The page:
United States District Court, D. Oregon
For Plaintiff: Kerry M.L. Smith, SMITH & FJELSTAD, Gresham, Oregon.
For Defendant: John Spencer Stewart, Tyler J. Storti, STEWART SOKOL & LARKIN LLC, Portland, Oregon.
OPINION & ORDER
Marco A. Hernandez, United States District Judge.
Plaintiff Dean Wessels brings this disability discrimination action against his former employer Defendant Moore Excavation, Inc. Plaintiff brings claims under the Americans with Disabilities Act, 42 U.S.C.. § § 12101-12213 (ADA), and Oregon's parallel law, Oregon Revised Statute § § (O.R.S.) 659A.103-659A.145. Defendant moves to dismiss for failure to state a claim, or alternatively for a more definite statement. Because the Complaint adequately states the claims, the motion is denied.
The facts are taken from the Complaint. Plaintiff worked for Defendant as an employee and always performed his job duties in a satisfactory manner. Compl. at ¶ ¶ 11, 12. He asserts entitlement to protection under the ADA and Oregon statutes. Id. at ¶ 11. He further asserts that Defendant was subject to those statutes. Id. at ¶ 12.
Plaintiff began his employment with Defendant on or about May 3, 2013. Id. at ¶ 13. He suffers from a serious medical condition which substantially limits him in one or more major life activities including, but not limited to, walking and standing.
Over Memorial Day weekend in 2013, Plaintiff suffered a significant injury to his leg which worsened the effects of his disability. Id. at ¶ 14. After the 2013 Memorial Day weekend, Plaintiff periodically requested time off work to obtain treatment for his disability. Id. at ¶ 15. He communicated his need for leave and the reason for his need for leave to Defendant. Id. Following each treatment, he returned to work but was moved to a new job site and/or work crew. Id. at ¶ 16.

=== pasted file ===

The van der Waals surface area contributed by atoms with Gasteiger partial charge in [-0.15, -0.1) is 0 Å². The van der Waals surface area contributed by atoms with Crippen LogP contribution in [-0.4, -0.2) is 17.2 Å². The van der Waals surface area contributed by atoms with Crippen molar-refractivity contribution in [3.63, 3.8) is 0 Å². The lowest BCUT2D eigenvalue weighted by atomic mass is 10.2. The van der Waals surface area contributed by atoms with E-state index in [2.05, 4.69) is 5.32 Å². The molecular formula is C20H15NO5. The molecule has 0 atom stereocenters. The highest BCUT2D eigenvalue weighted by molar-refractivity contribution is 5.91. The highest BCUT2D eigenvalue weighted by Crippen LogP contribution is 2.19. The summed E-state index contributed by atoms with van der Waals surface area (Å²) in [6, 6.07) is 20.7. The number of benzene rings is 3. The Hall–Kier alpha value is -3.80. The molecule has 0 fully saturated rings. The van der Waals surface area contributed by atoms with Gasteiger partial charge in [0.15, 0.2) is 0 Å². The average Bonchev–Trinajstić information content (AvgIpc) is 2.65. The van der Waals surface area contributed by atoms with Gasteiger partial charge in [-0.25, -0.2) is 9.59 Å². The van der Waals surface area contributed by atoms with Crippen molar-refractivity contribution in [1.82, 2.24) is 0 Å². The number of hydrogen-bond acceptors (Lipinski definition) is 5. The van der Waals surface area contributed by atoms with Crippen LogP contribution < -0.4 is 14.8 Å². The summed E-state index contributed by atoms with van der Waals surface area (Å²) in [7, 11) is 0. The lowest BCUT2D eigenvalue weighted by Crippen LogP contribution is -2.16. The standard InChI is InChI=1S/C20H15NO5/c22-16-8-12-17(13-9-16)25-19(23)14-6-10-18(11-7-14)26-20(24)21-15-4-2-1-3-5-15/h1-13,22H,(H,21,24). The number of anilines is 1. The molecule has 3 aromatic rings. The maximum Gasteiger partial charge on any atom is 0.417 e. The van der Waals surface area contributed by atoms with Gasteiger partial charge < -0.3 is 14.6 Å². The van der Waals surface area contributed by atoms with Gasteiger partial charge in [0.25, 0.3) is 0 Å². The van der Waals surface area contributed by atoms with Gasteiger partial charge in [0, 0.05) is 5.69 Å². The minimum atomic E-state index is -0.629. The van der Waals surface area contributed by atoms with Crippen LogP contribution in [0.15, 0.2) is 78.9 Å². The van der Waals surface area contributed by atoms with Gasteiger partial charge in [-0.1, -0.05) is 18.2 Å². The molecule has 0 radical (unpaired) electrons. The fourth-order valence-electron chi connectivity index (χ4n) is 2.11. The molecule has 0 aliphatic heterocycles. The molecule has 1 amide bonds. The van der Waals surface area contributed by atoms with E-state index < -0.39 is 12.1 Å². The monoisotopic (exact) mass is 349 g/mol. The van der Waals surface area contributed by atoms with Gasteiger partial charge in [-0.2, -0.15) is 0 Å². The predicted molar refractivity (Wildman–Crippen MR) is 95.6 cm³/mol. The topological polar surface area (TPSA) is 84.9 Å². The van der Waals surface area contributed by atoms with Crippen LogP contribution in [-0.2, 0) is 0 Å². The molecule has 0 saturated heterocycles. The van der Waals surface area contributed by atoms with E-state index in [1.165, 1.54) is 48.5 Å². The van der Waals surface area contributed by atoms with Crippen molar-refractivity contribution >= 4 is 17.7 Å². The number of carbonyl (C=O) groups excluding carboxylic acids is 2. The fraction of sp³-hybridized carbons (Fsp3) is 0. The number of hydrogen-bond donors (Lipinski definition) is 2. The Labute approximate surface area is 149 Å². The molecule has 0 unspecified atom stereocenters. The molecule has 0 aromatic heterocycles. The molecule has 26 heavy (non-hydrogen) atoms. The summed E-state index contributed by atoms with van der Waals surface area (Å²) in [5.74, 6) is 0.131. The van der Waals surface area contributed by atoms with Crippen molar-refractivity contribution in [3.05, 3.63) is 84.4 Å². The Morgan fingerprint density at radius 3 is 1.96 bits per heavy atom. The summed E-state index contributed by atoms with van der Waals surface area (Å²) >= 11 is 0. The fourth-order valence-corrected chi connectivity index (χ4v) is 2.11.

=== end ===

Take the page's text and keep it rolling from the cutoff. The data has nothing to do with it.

On or about October 21, 2013, Plaintiff needed time off to attend a medical appointment for his disability. Id. at ¶ 17. He arranged with Defendant to arrive at work late following his medical treatment. Id. He attended his appointment and arrived at work at or near the time he had previously told Defendant he would arrive. Id. at ¶ 18. Upon arrival, he was told to report to management which then terminated him. Id. at ¶ 19.
Plaintiff further alleges that at all material times, he was a qualified individual with a disability pursuant to the ADA, that his disability substantially limits one or more of his major life activities, and that he was able to perform the essential functions of his job position either with or without accommodation. Id. at ¶ ¶ 21, 22. Alternatively, he alleges that he had a record of a disability or was perceived as disabled and could perform the essential functions of his position either with or without accommodation. Id. at ¶ 23.
Plaintiff asserts that Defendant discriminated against him and terminated his employment due to his disability and/or his need to miss work for treatment. Id. at ¶ 24. Further, Plaintiff asserts that Defendant failed and refused to accommodate his disability and failed and refused to engage in the interactive process to determine whether Defendant could accommodate his disability. Id. at ¶ ¶ 25, 26.
Plaintiff additionally alleges that Defendant treated him in a " disparate, discriminatory and harassing manner because of his actual disability, his record of disability, and/or his perceived disability." Id. at ¶ 27. These actions allegedly constitute unlawful employment practices under the ADA causing Plaintiff to suffer lost wages and benefits of employment, as well as other economic damages in an amount to be determined at trial. Id. at ¶ ¶ 28, 29. Plaintiff further asserts that Defendant's acts were " part of a pattern and practice of discrimination against individuals with disabilities" and requests the Court enter a permanent injunction prohibiting such conduct in the future. Id. at ¶ 31. Finally, he incorporates by reference his previous allegations in support of his Oregon disability discrimination claim, contending that Defendant's actions violated Oregon disability discrimination law. Id. at ¶ ¶ 33-36.
I. Motion to Dismiss for Failure to State a Claim